Technological advances are enabling even the smallest of companies to better manage their supply chain

Supply chain large

Many food manufacturers are in despair, as a faltering monsoon in India has led to failed sugar cane crops across the country. Among them is a large chocolate factory which sources 55% of its sugar from a plantation in India and is now faced with too little supply to meet its customers’ demand for candy.

To make up for the shortfall, the factory decides to use its supply chain management system to find a back-up supplier.

The technology is able to predict what the yield for a particular crop might be and how large a labour force is needed to harvest the cane.

Using satellite imagery, the factory can look at the crop density, the leaf density and the growth rate of the sugar cane plants. Meanwhile, tags and sensors positioned in the fields provide the company with soil conditions, and water and nutrient levels.

After having reviewed all this data, the chocolate factory settles on a plantation in South America which is able to meet its demand.

A decade ago, all of this would not have been possible.

Modern technology has enabled companies to model the supply chain and play out scenarios of what might happen in that chain and what subsequent action will need to be taken to enable production to continue.

But despite technology’s seemingly limitless abilities, the use of supply chain management technology is not as widespread as might be expected.

Danny Bagge, IBM’s head of retail for the UK and Ireland, believes the immaturity is mainly due to a lack of digital skills. “But it’s also a team sport. There’s no point doing it by yourself – your suppliers, other subsidiaries and franchise partners need to want to use this technology too.”

Historically, it has been more difficult for smaller companies to reap these benefits, but technological developments such as the cloud and mobile are making it easier for all types of businesses to manage their supply chain.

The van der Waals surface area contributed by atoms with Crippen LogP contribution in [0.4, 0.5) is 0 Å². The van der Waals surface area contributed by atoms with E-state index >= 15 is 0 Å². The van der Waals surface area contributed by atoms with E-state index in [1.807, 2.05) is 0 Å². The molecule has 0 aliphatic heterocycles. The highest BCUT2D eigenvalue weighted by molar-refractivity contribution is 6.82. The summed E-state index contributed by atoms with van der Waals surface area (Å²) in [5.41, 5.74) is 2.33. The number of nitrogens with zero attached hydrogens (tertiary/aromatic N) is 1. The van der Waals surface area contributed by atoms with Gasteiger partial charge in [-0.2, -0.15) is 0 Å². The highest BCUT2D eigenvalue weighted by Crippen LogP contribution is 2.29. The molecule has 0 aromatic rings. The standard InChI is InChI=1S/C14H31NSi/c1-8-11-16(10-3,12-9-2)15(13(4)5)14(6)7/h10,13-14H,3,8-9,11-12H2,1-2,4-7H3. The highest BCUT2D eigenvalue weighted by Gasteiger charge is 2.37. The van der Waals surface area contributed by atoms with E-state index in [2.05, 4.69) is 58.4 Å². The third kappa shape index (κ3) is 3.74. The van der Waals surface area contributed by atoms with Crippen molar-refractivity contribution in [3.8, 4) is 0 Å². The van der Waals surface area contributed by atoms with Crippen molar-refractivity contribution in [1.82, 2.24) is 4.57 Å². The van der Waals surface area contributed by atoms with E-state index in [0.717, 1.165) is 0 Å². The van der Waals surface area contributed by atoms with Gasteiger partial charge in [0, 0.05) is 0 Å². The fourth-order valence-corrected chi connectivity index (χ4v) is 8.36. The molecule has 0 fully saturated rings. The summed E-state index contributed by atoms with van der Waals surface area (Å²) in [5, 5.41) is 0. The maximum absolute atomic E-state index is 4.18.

Another example is social media, which one of IBM’s clients, a big American grocery retailer, is using to better predict their local store-based replenishment. “If you look at social chatter in certain areas about what the demand may well be, arguably you can use that as an input to change local postcode replenishment. Add on weather, add on demographics, add on behavioural analysis and suddenly we’re getting a continually refined [picture of expected demand],” says Bagge.

He adds: “We’re also seeing iBeacons being used for the last 10 meters of the supply chain. As the trucks are arriving, geofencing is helping to forward-alert people in the warehouse to get ready to unload the stock. They will also know to which bay to go to unload. All this used to be paperwork and time.”

Adrian Penka, vice president and supply chain lead for Capgemini Consulting, is also seeing some interesting developments.

One of these is the growth in predictive and prescriptive capabilities in analytics, which helped the chocolate factory decide on which sugar cane plantation was the best choice as a back-up supplier.

A second trend is the growth in collaborative networks, as data is increasingly crowdsourced.

As an example, Penka mentions a company that knows their supplier and their contract manufacturers are free from child labour or free from using conflict minerals.

“That is a rigorous point of data to gather for any single company, but many other buyers in the market use that exact same supplier and all of its contract manufacturers. So rather than regenerating all this information, we’re starting to see collaborative networks where, when you are using one of these products, you can save that information to the cloud, it can be validated and standardised, and then it can be leveraged by others,” he explains.

However, Penka cautions that this isn’t an easy process: “Data isn’t easy to come by. Often when companies are using these tools, it’s the raw material data and the company’s internal data that is the hardest to integrate.”